Although most Americans agree that it is important to talk about wishes for their care, especially at end of life, only about one-third of us have had such a conversation, according to research conducted by The Conversation Project in 2018. Due to COVID-19, more people now may have a sense of urgency about talking with loved ones and healthcare providers, but haven’t done so. It can be hard to talk about our healthcare preferences because in doing so, we must face our mortality, but the payoffs of doing so can be significant and will increase the chances that what happens in the healthcare arena will be in line with your values.

To better understand NHDD, let’s review a few definitions of terms:

  • Advance Care Planning (ACP): the process you engage in to plan for future healthcare that is based on your personal beliefs and preferences.
  • Advance Directives (AD): legal documents you complete that direct what you would want, and would not want, in terms of treatment of a serious condition, including who you want to make decisions on your behalf if you are unable to do so. Examples include a Living Will, a CPR Directive, and a Medical Durable Power of Attorney.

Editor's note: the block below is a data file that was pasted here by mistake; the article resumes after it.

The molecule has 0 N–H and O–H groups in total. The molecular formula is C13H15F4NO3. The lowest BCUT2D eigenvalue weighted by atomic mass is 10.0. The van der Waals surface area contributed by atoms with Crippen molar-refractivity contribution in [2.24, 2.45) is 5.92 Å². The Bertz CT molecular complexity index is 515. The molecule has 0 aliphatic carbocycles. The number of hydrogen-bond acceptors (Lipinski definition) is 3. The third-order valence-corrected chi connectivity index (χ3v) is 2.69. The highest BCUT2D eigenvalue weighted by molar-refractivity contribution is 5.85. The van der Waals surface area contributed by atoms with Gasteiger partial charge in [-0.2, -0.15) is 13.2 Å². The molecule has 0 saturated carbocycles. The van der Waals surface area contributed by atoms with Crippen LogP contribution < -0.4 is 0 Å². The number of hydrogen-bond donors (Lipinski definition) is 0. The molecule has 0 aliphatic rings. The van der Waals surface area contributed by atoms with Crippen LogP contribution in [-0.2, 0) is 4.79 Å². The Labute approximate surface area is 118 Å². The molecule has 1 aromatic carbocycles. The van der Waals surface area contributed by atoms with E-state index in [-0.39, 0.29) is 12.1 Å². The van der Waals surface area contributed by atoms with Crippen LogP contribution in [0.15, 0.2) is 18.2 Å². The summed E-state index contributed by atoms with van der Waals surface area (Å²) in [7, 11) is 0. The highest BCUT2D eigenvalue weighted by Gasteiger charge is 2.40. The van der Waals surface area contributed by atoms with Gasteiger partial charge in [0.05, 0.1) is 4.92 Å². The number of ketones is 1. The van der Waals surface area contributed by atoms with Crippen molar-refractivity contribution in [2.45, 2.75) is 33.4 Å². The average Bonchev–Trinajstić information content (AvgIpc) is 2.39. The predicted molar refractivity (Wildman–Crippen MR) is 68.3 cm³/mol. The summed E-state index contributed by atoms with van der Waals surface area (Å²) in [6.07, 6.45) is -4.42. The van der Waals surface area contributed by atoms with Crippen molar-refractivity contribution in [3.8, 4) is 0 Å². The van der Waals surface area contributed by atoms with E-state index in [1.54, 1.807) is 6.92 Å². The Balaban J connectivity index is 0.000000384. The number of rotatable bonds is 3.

• Medical Durable Power of Attorney (MDPOA): The person who understands your wishes and is willing and able to advocate for your best interests if you are unable to speak for yourself. May also be called your proxy, surrogate decision maker, or healthcare representative.

The Conversation Project provides easy access to free guides with prompts to help you talk about things like:

  • what kind of medical treatment you are willing to go through
  • where you would prefer to receive care
  • who you would want to speak on your behalf
  • what your biggest concerns are about your health
  • how you define quality of life
  • what you want to make sure doesn’t happen if you are seriously ill.

Whether you have a serious illness now or not, taking advantage of these tools is a great idea to get you thinking and talking about your healthcare.

Why is National Healthcare Decisions Day important?